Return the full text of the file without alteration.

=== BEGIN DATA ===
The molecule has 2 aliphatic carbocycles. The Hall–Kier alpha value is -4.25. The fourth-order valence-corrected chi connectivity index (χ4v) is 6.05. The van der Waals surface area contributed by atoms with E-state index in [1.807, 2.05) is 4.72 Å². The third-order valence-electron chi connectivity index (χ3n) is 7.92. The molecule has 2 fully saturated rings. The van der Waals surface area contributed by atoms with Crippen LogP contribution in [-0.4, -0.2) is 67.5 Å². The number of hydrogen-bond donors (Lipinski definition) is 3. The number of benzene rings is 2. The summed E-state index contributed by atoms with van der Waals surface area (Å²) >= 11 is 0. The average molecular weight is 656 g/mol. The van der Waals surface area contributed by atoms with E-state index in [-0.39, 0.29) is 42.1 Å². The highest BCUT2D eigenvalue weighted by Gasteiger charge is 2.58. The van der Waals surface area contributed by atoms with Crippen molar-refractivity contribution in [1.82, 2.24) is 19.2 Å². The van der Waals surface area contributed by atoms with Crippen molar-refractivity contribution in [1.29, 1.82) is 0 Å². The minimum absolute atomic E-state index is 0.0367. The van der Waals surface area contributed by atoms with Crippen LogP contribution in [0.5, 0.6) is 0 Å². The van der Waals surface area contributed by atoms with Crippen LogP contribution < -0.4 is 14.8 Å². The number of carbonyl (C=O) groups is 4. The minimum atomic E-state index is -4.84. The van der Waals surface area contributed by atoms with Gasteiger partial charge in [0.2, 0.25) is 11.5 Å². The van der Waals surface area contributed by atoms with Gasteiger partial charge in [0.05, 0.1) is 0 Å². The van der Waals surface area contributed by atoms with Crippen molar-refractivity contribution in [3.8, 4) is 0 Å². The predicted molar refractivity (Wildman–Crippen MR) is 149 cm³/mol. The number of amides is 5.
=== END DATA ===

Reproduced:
The molecule has 2 aliphatic carbocycles. The Hall–Kier alpha value is -4.25. The fourth-order valence-corrected chi connectivity index (χ4v) is 6.05. The van der Waals surface area contributed by atoms with E-state index in [1.807, 2.05) is 4.72 Å². The third-order valence-electron chi connectivity index (χ3n) is 7.92. The molecule has 2 fully saturated rings. The van der Waals surface area contributed by atoms with Crippen LogP contribution in [-0.4, -0.2) is 67.5 Å². The number of hydrogen-bond donors (Lipinski definition) is 3. The number of benzene rings is 2. The summed E-state index contributed by atoms with van der Waals surface area (Å²) >= 11 is 0. The average molecular weight is 656 g/mol. The van der Waals surface area contributed by atoms with E-state index in [-0.39, 0.29) is 42.1 Å². The highest BCUT2D eigenvalue weighted by Gasteiger charge is 2.58. The van der Waals surface area contributed by atoms with Crippen molar-refractivity contribution in [1.82, 2.24) is 19.2 Å². The van der Waals surface area contributed by atoms with Crippen molar-refractivity contribution in [1.29, 1.82) is 0 Å². The minimum absolute atomic E-state index is 0.0367. The van der Waals surface area contributed by atoms with Crippen LogP contribution in [0.5, 0.6) is 0 Å². The van der Waals surface area contributed by atoms with Crippen LogP contribution < -0.4 is 14.8 Å². The number of carbonyl (C=O) groups is 4. The minimum atomic E-state index is -4.84. The van der Waals surface area contributed by atoms with Gasteiger partial charge in [0.2, 0.25) is 11.5 Å². The van der Waals surface area contributed by atoms with Gasteiger partial charge in [0.05, 0.1) is 0 Å². The van der Waals surface area contributed by atoms with Crippen molar-refractivity contribution in [3.8, 4) is 0 Å². The predicted molar refractivity (Wildman–Crippen MR) is 149 cm³/mol. The number of amides is 5.